Originally Posted by BannedNinja
Well I'm looking for as much stability as I can have, so if you say that there are some bad drivers and random prog crashes... I'll stick with XP and wait out for X64. I found some BASIC editors... but you know I might go Linux simply for the C++ editor. How does dual book work? Does it ask what you want to do on startup or does it go for one and you have to manually change to the other? How does Linux do RAM-wise?
Whoa! There aren't very many random program crashes, and NONE have actually affected the OS (the reason that I shut down the computer each time was because I didn't know about force quitting at that point.) It's not marred by stability issues.
The bad drivers ONLY affect speed, and not very much at that. I'm still pulling high frame rates in Unreal Tournament 2004, it's just that it feels a little slower.
For dual boot systems, you get a bootloader. Ubuntu came with one. It just gives you a few options for starting up your computer and auto-picks one after ten seconds (the Linux one, by default.)
RAM-wise? Currently using 250.9 MB of 885.4 MB of memory (I'm guessing that ~120 MB has been reserved for the kernel) and 0 MB swap with Firefox open. Approximately half of the RAM usage is from Firefox itself, while probably half of the remainder is from the Gnome GUI. While the memory usage may seem high when compared to Windows boxes, keep in mind that everything is currently inhabiting RAM on my system - there's no page file usage at all. This should actually help battery life, too, if I can find out how to control the HD spinning stuff. Note that it may have resolved itself, too, as my HD is no longer noticeably hot after extended usage.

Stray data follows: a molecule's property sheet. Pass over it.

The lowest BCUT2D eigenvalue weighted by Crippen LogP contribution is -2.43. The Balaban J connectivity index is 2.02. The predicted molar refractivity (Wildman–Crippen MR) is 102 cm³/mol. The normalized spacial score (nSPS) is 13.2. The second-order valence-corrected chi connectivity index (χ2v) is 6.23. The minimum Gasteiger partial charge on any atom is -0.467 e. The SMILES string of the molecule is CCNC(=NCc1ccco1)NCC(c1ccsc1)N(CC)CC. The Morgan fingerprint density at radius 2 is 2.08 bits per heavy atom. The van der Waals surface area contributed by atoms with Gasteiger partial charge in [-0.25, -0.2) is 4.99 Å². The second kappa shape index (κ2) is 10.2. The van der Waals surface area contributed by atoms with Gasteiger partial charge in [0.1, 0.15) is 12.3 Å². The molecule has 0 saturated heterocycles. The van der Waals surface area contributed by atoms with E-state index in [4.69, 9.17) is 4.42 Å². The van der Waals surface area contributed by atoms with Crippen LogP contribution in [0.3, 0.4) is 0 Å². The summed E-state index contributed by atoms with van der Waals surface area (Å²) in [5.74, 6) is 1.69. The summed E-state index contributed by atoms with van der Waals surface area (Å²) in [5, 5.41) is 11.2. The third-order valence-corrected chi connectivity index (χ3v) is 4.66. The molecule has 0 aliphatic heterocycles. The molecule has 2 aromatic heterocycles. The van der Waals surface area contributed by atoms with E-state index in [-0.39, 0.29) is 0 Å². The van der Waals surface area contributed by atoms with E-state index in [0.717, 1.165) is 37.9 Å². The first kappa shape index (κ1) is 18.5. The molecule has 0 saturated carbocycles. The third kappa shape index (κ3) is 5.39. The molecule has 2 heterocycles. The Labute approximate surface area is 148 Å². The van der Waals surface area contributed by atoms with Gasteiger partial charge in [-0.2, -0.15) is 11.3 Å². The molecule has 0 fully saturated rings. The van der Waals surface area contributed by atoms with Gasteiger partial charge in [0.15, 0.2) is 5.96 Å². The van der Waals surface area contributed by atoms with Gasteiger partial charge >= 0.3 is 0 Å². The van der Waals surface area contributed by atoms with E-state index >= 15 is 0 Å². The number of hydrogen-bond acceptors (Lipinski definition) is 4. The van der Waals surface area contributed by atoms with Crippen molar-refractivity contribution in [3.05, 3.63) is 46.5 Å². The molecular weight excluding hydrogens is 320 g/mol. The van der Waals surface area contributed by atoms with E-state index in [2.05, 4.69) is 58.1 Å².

As a quick nod, a Windows box beside me running XP and an installer, with an Explorer window open in the background is using 173 MB page and ~200 MB of memory.
Another thing to point out is how incredibly easy it is to get (some) new applications in Ubuntu. As an example, Azureus:
sudo apt-get install Azureus
Brief pause while it works, and bam! Installed. There are quite a few applications with apt-get packages, though installing is sometimes tricky when they don't have it. (Note: apt-get is actually a Debian feature, Debian being the core Ubuntu is based on. There are other distros with it.)
There are TONS of resources out there for Linux, as well, and most installers DO come with step-by-step instructions (if not, someone has almost certainly done exactly what you have before anyways.)
Ubuntu is working on improving laptop support for the new release, set for an October release date, by the way.